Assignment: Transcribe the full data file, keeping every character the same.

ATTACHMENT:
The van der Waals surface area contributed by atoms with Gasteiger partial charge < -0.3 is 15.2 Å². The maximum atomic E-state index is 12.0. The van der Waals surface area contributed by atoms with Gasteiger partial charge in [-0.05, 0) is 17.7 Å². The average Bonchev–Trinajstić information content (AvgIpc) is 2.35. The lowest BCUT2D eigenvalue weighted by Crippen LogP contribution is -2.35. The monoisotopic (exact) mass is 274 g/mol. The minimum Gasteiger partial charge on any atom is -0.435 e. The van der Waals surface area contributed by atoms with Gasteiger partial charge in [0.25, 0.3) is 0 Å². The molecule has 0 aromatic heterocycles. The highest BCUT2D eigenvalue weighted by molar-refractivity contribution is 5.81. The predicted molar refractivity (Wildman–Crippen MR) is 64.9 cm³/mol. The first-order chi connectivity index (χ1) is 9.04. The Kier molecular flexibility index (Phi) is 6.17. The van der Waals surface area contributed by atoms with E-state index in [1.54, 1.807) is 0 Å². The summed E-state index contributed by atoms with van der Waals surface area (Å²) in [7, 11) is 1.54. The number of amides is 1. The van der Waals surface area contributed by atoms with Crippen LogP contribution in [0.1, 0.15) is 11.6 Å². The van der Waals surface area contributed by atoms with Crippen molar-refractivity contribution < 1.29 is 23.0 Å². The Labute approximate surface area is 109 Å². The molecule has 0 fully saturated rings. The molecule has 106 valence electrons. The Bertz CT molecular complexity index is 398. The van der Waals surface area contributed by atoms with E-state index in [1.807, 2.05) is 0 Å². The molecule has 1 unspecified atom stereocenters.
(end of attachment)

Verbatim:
The van der Waals surface area contributed by atoms with Gasteiger partial charge < -0.3 is 15.2 Å². The maximum atomic E-state index is 12.0. The van der Waals surface area contributed by atoms with Gasteiger partial charge in [-0.05, 0) is 17.7 Å². The average Bonchev–Trinajstić information content (AvgIpc) is 2.35. The lowest BCUT2D eigenvalue weighted by Crippen LogP contribution is -2.35. The monoisotopic (exact) mass is 274 g/mol. The minimum Gasteiger partial charge on any atom is -0.435 e. The van der Waals surface area contributed by atoms with Gasteiger partial charge in [0.25, 0.3) is 0 Å². The molecule has 0 aromatic heterocycles. The highest BCUT2D eigenvalue weighted by molar-refractivity contribution is 5.81. The predicted molar refractivity (Wildman–Crippen MR) is 64.9 cm³/mol. The first-order chi connectivity index (χ1) is 9.04. The Kier molecular flexibility index (Phi) is 6.17. The van der Waals surface area contributed by atoms with E-state index in [1.54, 1.807) is 0 Å². The summed E-state index contributed by atoms with van der Waals surface area (Å²) in [7, 11) is 1.54. The number of amides is 1. The van der Waals surface area contributed by atoms with Crippen LogP contribution in [0.1, 0.15) is 11.6 Å². The van der Waals surface area contributed by atoms with Crippen molar-refractivity contribution < 1.29 is 23.0 Å². The Labute approximate surface area is 109 Å². The molecule has 0 fully saturated rings. The molecule has 106 valence electrons. The Bertz CT molecular complexity index is 398. The van der Waals surface area contributed by atoms with E-state index in [1.807, 2.05) is 0 Å². The molecule has 1 unspecified atom stereocenters.